Michigan State University Extension - Home Horticulture, "Protected Wildflowers", #03900019, adapted from "Protecting Wildflowers", Weed 'Em and Reap, April-May 1985, by Nancy J. Butler, Michigan State University Dept. of Agriculture.
Minnesota Department of Natural Resources, index of endangered, threatened or special concern species. http://www.dnr.state.mn.us/ets/index.html
Purdue University Consumer Horticulture, "Some Prairie Wildflower Seed / Plant Sources", Ricky Kemery and Dr. Michael N. Dana. April 16, 2002. http://www.hort.purdue.edu/ext/sources_IN_wildflowers.html
Purdue University Consumer Horticulture, "Methods of Installation for Prairie Wildflowers", , Ricky Kemery and Dr. Michael N. Dana. June 19, 1998. http://www.hort.purdue.edu
Purdue University Consumer Horticulture, "Prairie Wildflowers Native to Indiana", Ricky Kemery and Dr. Michael N. Dana. June 19, 1998. http://www.hort.purdue.edu/ext/IN_prairie_wildflowers.html
Roger Tory Peterson and Margaret McKenny, Peterson Field Guide: Wildflowers - Northeastern / North-Central North America, Houghton Mifflin Company, New York, NY. 1996.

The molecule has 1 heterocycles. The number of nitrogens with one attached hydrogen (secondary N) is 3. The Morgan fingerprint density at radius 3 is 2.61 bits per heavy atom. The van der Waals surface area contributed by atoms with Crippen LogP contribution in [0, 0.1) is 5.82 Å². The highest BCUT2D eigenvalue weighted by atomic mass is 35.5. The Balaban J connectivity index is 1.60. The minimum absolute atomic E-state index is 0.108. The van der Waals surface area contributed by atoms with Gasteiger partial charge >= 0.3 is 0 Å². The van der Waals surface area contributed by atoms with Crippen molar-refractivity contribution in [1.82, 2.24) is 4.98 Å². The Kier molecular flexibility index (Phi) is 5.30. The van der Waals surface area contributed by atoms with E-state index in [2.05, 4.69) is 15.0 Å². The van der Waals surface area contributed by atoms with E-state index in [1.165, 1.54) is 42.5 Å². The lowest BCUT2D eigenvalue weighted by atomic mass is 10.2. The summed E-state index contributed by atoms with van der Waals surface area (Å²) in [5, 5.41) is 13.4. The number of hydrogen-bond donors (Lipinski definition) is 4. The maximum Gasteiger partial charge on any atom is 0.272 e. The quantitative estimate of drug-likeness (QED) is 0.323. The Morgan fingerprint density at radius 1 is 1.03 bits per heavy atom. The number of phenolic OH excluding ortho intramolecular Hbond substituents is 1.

Sustainable Landscape Information Series, "Developing a Residential Prairie", Jillian Lay. http://www.extension.umn.edu/garden/landscaping/implement/index.html
Tekiela, Stan, Wildflowers of Minnesota, Adventure Publications, Cambridge, MN. 1999
University of Minnesota Extension, "Prairie Garden Preparation", INFO-U, #209, Mary Meyer, Jill MacKenzie, and Char Menzel. 1998.
University of Minnesota Extension, "Common Questions about Wildflowers and Native Plants", FO-6065-GO, Mary H. Meyer and Peter Olin. Revised 1998. http://www.extension.umn.edu/distribution/horticulture/DG6065.html
University of Missouri-Columbia Outreach and Extension, "Wildflowers in the Home Landscape", G6660, Denny Schrock, August 1998.
University of Nebraska Cooperative Extension, "Wildflowers for the Home Landscape", NebGuide, G92-1074-A, Dale T. Lindgren, March 1996.
University of Vermont Extension, "Seeding a Backyard Wildflower Garden", The Green Mountain Gardener, Dr. Leonard Perry. http://pss.uvm.edu/ppp/articles/wildflow.html